Taylor century sets Pakistan 369 target


Hamilton—Ross Taylor ended a poor run of form to score his 16th Test century and bat New Zealand into a potentially series-winning position at the end of the fourth day of the second Test against Pakistan at Seddon Park in Hamilton on Monday.
Already 1-0 up in the two-match series courtesy of an eight-wicket win in Christchurch, New Zealand declared their second innings at 313 for five, just after Taylor reached the milestone, and set Pakistan a victory target of 369.
Azhar Ali and Sami Aslam safely batted out the three overs they needed before play ended to take their side to one for no wicket.
They will face a minimum of 98 overs on Tuesday.
Taylor finished on 102 not out, with BJ Watling on 15. Taylor is now one century behind the New Zealand record of 17, held by Martin Crowe. Opener Tom Latham had earlier scored 80 to anchor the New Zealand innings.
Taylor, who had not passed 50 in 11 innings since scoring 67 not out against Zimbabwe in August, brought up the century when he cut Imran Khan backward of point for his 16th boundary.
Captain Kane Williamson declared one run later.
Latham, who survived a close run-out chance while on 22 when substitute fielder Yasir Shah hit the stumps from side on, moved to his 11th Test half century in the over before lunch with three fours off Mohammad Amir to take his side to 97 for one.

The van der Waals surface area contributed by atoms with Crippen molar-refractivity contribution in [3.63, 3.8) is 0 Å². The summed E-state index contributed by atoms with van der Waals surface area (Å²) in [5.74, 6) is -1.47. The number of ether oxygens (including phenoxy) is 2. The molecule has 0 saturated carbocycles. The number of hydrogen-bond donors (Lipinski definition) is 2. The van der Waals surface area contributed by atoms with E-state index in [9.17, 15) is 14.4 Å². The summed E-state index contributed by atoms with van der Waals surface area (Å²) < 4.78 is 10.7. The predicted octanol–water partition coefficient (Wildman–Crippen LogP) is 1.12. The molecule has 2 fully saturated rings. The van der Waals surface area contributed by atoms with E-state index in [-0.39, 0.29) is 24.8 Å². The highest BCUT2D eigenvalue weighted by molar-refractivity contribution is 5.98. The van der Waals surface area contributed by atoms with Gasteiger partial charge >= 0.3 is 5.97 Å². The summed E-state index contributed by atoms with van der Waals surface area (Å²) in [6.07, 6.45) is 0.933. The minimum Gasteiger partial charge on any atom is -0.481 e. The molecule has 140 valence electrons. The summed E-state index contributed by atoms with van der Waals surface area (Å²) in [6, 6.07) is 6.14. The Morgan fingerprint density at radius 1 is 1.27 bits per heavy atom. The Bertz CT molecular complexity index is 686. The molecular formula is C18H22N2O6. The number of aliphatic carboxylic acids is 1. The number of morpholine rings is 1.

However, just when he looked well set to score his sixth Test century after lunch, he got an unplayable short delivery from Wahab Riaz and ballooned a catch to wicketkeeper Sarfraz Ahmed to be dismissed for 80.
Williamson was the only other wicket to fall after lunch when he received a delivery from Imran that angled in then straightened off the seam and was caught by Sarfraz for 42. Jeet Raval was earlier trapped in front by Amir for two.
The wickets of Henry Nicholls (26) and Colin de Grandhomme (32 from 21 balls), fell after tea.
Pakistan have not lost a series since they were beaten 2-0 in Sri Lanka in August 2014, winning five and drawing two, which included one drawn series in England earlier this year that gave them the top Test ranking before India moved past them.
Imran Khan ended the partnership in the fifth over after lunch, angling one into Williamson, forcing him to play, and nipping it away from just short of a good length to find his outside edge.
That could have been the second wicket in a short span of time, had Sami Aslam clung on to a chance offered by Latham with 2.3 overs left for lunch. Amir, inevitably, was the unlucky bowler. Latham pulled him in the air, to the left of midwicket. Aslam dived and got his left hand to the ball, but couldn’t hold on. In Amir’s next over, Latham rubbed it in, straight-driving, flicking, and pulling him for three fours to reach his half-century.
Williamson’s dismissal brought Taylor to the crease, and he soon announced himself with a flurry of square and late-cuts, needing the bare minimum of width or shortness of length to get on top of the bounce and chop the ball away.
Latham had moved to 80 when Wahab Riaz bounced him out in the middle of a typically hostile spell. With the ball rearing towards his head and cramping him for room, Latham flung his hands up and popped a catch to the wicketkeeper off his top glove.
Wahab should have had the wicket of Henry Nicholls as well. New to the crease, Nicholls’ footwork was severely tested by Wahab’s pace, and he edged him past second slip’s left hand before playing and missing with feet rooted to the spot. In his next over, he took on the short ball, and just about cleared the leaping long leg fielder with a hurried hook. For some reason, Sohail Khan was standing some ten yards inside the boundary rather than on the rope, where the chance would have been fairly straightforward.—AFP

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